Not very inspiring, this Toyota looks like a Toyota. They've added some mildly reminiscent of Ultraman touches -- like the name "M78" referring to Ultraman's home planet. Also, watch out! When the big light in the middle of the dashboard stops flashing and sounds a chime the car is about to shut off!

The M78x86 is available as either the GT or GT "Limited," in five different color schemes, either automatic or manual transmissions, basic or full kits. Options include rear fender trim and chrome door handles.

Ten Toyota dealers across Japan will begin pre-selling the new model today, with the cheapest option being the GT with basic kit at 3,373,800 yen (about $30,366). Cars will be made to order and presumably in limited supply.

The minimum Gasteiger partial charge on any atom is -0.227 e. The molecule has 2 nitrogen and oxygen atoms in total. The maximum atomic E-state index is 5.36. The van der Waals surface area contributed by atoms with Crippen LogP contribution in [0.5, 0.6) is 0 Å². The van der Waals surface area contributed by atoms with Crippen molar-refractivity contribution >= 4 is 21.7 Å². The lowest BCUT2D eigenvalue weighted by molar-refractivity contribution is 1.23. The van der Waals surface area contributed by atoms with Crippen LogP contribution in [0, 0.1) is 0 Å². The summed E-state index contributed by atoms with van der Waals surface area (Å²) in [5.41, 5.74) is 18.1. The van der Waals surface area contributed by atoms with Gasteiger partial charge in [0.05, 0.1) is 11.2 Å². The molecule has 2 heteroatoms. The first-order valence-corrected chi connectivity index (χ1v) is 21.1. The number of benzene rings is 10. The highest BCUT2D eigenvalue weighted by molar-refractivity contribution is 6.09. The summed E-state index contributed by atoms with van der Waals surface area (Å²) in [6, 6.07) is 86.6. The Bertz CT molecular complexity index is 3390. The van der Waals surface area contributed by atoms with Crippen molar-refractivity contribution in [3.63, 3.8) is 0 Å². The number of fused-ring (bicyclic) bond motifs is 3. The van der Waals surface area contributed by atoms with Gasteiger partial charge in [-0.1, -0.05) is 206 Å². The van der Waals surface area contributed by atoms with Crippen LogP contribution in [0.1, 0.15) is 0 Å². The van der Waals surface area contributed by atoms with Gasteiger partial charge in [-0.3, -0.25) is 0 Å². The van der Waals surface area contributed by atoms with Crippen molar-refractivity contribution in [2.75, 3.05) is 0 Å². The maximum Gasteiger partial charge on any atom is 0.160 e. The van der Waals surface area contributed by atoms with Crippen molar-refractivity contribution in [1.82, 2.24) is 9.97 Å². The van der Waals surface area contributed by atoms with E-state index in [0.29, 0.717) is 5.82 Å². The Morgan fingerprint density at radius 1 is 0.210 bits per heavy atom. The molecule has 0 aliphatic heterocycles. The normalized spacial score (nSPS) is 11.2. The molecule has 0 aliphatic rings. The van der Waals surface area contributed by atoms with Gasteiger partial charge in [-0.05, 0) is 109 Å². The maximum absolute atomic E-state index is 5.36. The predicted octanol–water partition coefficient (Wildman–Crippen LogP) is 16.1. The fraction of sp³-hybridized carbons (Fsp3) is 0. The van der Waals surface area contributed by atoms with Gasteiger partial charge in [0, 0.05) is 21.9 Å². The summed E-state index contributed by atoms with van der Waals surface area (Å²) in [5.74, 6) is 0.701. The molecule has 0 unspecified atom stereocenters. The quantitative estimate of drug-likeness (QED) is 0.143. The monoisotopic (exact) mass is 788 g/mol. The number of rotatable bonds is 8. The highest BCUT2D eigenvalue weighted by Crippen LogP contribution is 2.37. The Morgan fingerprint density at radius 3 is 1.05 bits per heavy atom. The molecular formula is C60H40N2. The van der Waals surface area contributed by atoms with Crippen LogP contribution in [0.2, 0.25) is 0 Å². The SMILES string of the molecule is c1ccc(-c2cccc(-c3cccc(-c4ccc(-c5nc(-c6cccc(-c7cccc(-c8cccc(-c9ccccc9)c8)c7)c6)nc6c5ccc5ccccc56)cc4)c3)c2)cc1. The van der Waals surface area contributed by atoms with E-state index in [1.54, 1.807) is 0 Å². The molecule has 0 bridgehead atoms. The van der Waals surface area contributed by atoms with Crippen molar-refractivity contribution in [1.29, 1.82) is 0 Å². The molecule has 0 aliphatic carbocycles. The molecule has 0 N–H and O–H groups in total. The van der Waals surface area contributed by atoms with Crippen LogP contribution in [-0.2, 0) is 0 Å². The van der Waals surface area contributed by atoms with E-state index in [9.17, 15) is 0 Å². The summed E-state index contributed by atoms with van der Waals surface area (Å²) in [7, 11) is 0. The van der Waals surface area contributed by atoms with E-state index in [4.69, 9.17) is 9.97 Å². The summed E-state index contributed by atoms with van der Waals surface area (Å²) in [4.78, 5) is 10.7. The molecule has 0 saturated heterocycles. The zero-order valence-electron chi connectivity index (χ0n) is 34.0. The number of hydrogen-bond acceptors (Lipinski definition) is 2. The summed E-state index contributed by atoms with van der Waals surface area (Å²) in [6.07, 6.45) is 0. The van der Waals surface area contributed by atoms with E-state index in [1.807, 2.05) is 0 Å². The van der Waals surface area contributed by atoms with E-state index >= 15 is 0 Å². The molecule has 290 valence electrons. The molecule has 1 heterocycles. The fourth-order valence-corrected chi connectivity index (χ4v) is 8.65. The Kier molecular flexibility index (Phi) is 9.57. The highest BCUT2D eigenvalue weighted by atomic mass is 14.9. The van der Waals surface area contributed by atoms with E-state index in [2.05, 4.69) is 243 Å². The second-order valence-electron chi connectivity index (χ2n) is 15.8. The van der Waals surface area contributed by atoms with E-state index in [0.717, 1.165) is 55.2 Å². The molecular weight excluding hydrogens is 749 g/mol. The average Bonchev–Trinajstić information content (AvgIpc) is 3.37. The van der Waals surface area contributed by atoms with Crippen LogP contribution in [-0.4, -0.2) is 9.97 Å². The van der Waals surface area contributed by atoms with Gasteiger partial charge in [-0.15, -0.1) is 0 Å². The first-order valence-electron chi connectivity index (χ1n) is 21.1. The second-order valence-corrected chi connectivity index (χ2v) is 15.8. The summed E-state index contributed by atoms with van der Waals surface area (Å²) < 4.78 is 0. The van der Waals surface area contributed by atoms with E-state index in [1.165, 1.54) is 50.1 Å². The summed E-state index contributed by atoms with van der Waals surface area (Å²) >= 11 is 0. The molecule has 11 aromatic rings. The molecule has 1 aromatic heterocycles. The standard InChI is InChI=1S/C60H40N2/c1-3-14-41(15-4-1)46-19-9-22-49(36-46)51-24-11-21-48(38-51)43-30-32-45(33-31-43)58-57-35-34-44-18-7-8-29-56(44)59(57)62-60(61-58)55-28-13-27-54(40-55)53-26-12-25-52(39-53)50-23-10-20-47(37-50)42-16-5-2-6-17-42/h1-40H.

Via CrunchyRoll

Read the rest

Drew Hayes' Fred the Vampire Accountant is back in 'The Fangs of Freelance'

Drew Hayes' Fred the Vampire Accountant is one of my favorites in the supernatural-folks-repeatedly-save-the-world genre. He's back in this fourth installment, even more accountant-y than ever.

Just because you are a creature of the dark and imbued with amazing skills doesn't mean you'll be interesting as an individual. Fred is an accountant who became a vampire looking for excitement. He found a whole lot of accounting work. The supernatural community doesn't have anyone who can reliably prepare their taxes, and so Fred. This is a wonderfully twisted view of a supernatural world.

Working for some of the most highly powered creatures in North America, but being a solo vampire left Fred vulnerable to more senior vampires co-opting and controlling both he and his accountancy. So Fred formed his own clan to maintain his independence and things went exactly as he planned, for about five minutes.

While the "I'm a boring vampire" schtick has largely worn out by now, the story and characters are wonderful. I really enjoyed learning more about Arch.

The Fangs of Freelance (Fred, the Vampire Accountant Book 4) via Amazon

Previously on Boing Boing: